It's Restaurant Week in Lorain County. If you are not already planning to head out to one of the area's outstanding restaurants to try some of their mouth-watering fare, here's a friendly nudge.
Can you really resist boneless short rib over bacon blue cheese mashed potatoes and a cabernet demi glace at Avon's Nemo Grille? Sorrento's in Sheffield Village is offering shrimp risotto and Sapori in Avon Lake is offering potato-crusted walleye, in case you need a fish dish on Friday.
Let's not forget dessert. North Ridgeville's Bistro 83 features Earl Grey creme brulee, while Avon's Veranda tempts with homemade lemon cheesecake. If chocolate is your thing, Parker's has Belgian double chocolate mousse.
Eleven restaurants are offering three-course meals for just $30. In addition to the restaurants in the 2presspapers readership, 1833 in Oberlin with its emphasis on sustainable foods and several restaurants in Amherst have stepped up with sumptuous menus to lure foodies and the just-plain-hungry to their establishments through Sunday, Mar. 11.
So all the talk about food resurrected a comment I heard last week from one of the participants at Sheffield Lake's Cooking Club. She had offered to make an American dinner for her new Turkish Muslim friends and she struggled with the question, "What is American food?"
She settled on chicken paprikash. I suspect those with Hungarian ancestors might think differently.
Curiosity piqued, I went in search of "American" food.
The first cookbook printed in America was titled "American Cookery." Published during the country's infancy in 1796, it was authored by Amelia Simmons. Some say she was an orphan and, in order to survive, she learned to cook for others. Others have suggested Amelia never existed and the cookbook is a compilation of recipes from several people.
Regardless, the book gives a snapshot of what was appearing on American dinner tables in those days. Early settlers in New England and Williamsburg carried vegetable and spice seeds and brought animals with them from Europe. Native Americans introduced them to corn, squash, including pumpkin; fish, including lobster, cod,or quahog; wild grapes or berries including cranberries; and nuts, including chestnuts. There was some variation depending on the region where they settled.
Simmons' cookbook highlighted indigenous foods, including pumpkin custard, spelled with an "o" instead of a "u" and which eventually became pumpkin pie; Johny cakes and slapjacks, with cornmeal as a key ingredient in each recipe.
Some suggested the cookbook contains the elements of Thanksgiving Dinner - stuffed, roasted turkey, squash, cranberries and pumpkin pie.
Supposedly, early settlers wanted to break with England in anyway possible. Simmon's recipes for cookies were called by one, ”a uniquely American borrowing from the Dutch koekje , meaning ‘little cake’ as opposed to the English ‘cakes’.”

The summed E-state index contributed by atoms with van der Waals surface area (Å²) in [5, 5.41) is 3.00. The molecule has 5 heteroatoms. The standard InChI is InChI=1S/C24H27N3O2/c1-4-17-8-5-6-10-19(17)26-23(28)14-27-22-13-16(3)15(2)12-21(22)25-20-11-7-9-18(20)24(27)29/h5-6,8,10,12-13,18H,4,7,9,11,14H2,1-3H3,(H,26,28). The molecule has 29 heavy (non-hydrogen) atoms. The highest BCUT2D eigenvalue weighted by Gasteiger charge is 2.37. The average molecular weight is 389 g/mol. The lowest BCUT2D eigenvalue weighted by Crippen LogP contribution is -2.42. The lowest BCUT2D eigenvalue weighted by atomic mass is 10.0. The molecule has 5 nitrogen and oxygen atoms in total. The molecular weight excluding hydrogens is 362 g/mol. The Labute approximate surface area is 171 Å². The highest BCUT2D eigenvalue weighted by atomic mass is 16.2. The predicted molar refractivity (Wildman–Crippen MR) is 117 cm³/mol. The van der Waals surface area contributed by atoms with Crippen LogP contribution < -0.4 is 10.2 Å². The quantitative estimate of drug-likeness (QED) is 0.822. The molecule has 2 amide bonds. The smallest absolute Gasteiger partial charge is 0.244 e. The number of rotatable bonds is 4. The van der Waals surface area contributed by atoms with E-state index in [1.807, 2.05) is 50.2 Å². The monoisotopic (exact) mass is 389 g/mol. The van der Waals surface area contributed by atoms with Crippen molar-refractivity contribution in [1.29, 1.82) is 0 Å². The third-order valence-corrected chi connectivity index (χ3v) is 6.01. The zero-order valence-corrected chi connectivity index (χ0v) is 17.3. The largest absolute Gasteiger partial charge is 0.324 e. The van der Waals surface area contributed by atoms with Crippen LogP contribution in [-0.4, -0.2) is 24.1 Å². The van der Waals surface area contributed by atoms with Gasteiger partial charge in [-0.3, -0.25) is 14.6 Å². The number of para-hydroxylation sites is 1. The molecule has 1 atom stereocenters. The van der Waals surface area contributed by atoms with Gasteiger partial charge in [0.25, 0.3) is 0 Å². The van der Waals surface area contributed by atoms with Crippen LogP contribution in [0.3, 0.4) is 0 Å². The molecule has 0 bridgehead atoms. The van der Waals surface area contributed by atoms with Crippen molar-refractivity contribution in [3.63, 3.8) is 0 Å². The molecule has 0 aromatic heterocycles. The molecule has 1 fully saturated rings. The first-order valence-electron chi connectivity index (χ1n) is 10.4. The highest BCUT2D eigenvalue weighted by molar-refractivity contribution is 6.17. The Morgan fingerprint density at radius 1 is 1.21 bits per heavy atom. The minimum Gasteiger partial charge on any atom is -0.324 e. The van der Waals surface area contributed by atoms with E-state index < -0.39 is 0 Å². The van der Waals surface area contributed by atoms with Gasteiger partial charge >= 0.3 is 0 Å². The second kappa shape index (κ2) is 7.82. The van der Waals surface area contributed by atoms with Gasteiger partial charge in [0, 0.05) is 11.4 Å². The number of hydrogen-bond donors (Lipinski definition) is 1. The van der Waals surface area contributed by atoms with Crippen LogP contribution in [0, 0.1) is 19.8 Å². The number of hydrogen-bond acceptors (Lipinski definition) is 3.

Simmons offered recipes for gingerbread and a Christmas cookie, which she declared would be "hard and dry at first, if put into an earthern pot, and dry cellar, or damp room, they will be finer, softer and better when six months old."
Dutch settlers, including children, most often drank weak beer because the brewing process killed contaminants, making it safer to drink than water.
In those days, Americans did not “dine out” much apart from taverns. America's first tavern was established on March 4, 1693 in Boston by Samuel Cole and named Cole's Inn. One of the interesting stories associated with Cole's was that the Governor of Massachusetts brought a group of Native Americans to the establishment for a meal. Uncomfortable sitting in chairs, the group reportedly sat in a circle on the floor with a pot of meat to share in the middle.
In a separate article about bars in The Smithsonian, an interviewee suggested that, because taverns often served as community centers, many discussions that created change began over a beer. Is it possible that American democracy and happy hour are vitally linked?
Weary travelers found a warm place to sleep at inns. If they were lucky, they would get a bowl of whatever was being cooked up in the back, usually stew. No substitutions. Obliging innkeepers were happy to provide a warm fire and something to eat and drink to townspeople who had just spent several hours in unheated churches. Ah, American entrepreneurial spirit.
Restaurants with menus were still decades away. It wasn't until 1826, the Union Oyster House opened in Boston. It’s still there.
So, where are we? What is American cooking? Is it limited to the foods Native Americans introduced to colonists?
I'm not one to dismiss steak houses, burger joints, fish houses or diners. I think they are pretty uniquely American, too. But, that's me. So, while you give this some thought, I'm going to head to the refrigerator and after that, I’m making reservations.